Many of the people Tracfone Wireless serves, said Pollack, are on food stamps and Medicaid, 93 percent of them do not have internet access at home, and 86 percent would like to be connected to broadband, but cannot afford it either because they can’t afford a computer or can’t afford to get connected.

Of those who couldn’t afford a computer, 64 percent said they couldn’t afford to get connected unless provided with a free computer. Of those would couldn’t afford to get their computer connected, 44 percent said the service would have to be free, and almost all of them said the cost could be no more than $20, he said.

On the issue of funding for high-cost areas, Pollack emphasized the inefficiency of how money is spent, referring to it as a “cost plus” program. High-cost funding has increased in states such as Alaska, Kansas, and Nebraska, yet “this fund really does not reform, no matter who pays for it,” he said.

Broadband's Impact

Experts Say Partnerships Key for Downtown City Connectivity

‘Simple and regular community engagement is needed.’

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NASHVILLE, June 22, 2022 – While service providers plan on using fiber to revitalize downtown areas, experts say community engagement with local businesses is key to facilitate the construction process.

“Simple and regular community engagement is needed,” Nathan Hoople, senior project manager at engineering consulting firm Ditesco, said at the Fiber Connect conference on June 13.

Ryan Smith, engineering manager of the City of Loveland and Pulse Broadband,  said there is a “cry for downtown city coverage.” Panelists agreed that regular community involvement in the broadband infrastructure process is key to getting more broadband access in downtown areas.

Hoople stated that because fiber infrastructure construction can be costly, partnerships are key to establish trust and having an efficient installation process for downtown project success. This can have a “tremendous impact on long term investment.”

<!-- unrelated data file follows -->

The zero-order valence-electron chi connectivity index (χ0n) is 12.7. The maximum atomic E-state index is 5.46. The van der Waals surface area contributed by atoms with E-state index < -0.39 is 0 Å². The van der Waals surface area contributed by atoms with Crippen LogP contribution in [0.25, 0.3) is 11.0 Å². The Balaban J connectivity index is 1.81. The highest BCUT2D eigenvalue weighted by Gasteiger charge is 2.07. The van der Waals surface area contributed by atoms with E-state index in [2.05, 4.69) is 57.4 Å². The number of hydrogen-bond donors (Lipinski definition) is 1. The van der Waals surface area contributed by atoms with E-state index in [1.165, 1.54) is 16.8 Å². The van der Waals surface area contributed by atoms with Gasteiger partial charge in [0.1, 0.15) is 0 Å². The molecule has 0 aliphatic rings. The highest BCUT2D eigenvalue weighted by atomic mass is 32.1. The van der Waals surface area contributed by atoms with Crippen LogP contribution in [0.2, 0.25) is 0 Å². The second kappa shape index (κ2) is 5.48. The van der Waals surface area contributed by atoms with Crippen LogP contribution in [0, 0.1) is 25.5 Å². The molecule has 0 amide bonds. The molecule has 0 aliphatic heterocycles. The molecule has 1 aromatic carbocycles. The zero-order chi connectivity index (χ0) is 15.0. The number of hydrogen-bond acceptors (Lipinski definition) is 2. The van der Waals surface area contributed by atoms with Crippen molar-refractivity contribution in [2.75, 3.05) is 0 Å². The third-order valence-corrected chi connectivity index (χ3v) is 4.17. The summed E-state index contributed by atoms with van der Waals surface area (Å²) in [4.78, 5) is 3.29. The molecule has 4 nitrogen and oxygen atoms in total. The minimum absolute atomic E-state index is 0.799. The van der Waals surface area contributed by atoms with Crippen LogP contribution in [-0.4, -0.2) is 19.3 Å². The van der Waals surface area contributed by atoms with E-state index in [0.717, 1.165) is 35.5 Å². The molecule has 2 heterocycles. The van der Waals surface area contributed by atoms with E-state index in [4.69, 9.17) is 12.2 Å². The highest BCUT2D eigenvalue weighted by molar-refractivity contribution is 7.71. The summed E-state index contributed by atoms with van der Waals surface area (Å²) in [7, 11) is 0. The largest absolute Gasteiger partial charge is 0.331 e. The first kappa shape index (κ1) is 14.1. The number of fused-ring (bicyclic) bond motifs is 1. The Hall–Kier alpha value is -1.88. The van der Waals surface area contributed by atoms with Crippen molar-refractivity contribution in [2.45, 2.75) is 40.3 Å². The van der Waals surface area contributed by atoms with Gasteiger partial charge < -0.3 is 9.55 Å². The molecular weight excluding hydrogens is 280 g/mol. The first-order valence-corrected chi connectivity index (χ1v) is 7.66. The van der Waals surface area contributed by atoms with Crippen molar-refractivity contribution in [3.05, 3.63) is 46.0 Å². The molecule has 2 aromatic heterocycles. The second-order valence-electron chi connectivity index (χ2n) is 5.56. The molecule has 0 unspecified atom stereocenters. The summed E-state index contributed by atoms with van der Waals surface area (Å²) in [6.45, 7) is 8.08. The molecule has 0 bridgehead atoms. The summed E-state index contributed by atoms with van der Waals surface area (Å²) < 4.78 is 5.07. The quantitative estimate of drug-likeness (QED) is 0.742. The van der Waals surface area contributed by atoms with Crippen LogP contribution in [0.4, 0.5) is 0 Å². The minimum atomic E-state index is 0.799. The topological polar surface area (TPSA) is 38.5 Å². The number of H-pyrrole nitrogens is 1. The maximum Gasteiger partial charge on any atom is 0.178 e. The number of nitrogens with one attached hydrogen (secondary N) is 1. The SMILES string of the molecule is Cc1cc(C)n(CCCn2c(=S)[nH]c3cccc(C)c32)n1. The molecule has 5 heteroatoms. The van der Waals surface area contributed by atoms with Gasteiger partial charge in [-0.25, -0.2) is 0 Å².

Effective communication with local leaders and workers allows for a more efficient installation process, said Hoople. “Know exactly how you can serve every building on the block, so you don’t have to rip up the sidewalk in three months.”

Darren Archibald from software and cloud company Calix agreed with the service provider and community partner approach to better downtown access. He added that with this, this “build[s] brand credibility and reliability” making the community aware of the service and why it is beneficial.

Smith emphasized that a specific relationship with individuals in public works is critical for downtown construction. It “would help with permitting, inspections, final close outs and to coordinate with other street projects,” said Smith. “Those relationships go a long way.”

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Digital Inclusion

Samantha Schartman-Cycyk: Three Keys to Building Transformative Broadband Plans

‘While the federal government’s infrastructure funding creates unique opportunities, it also exposes challenges that states and tribes must get in front of to ensure that funding is sustainable and implementation is effective.’

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The author of this Expert Opinion is Samantha Schartman-Cycyk, President of the Marconi Society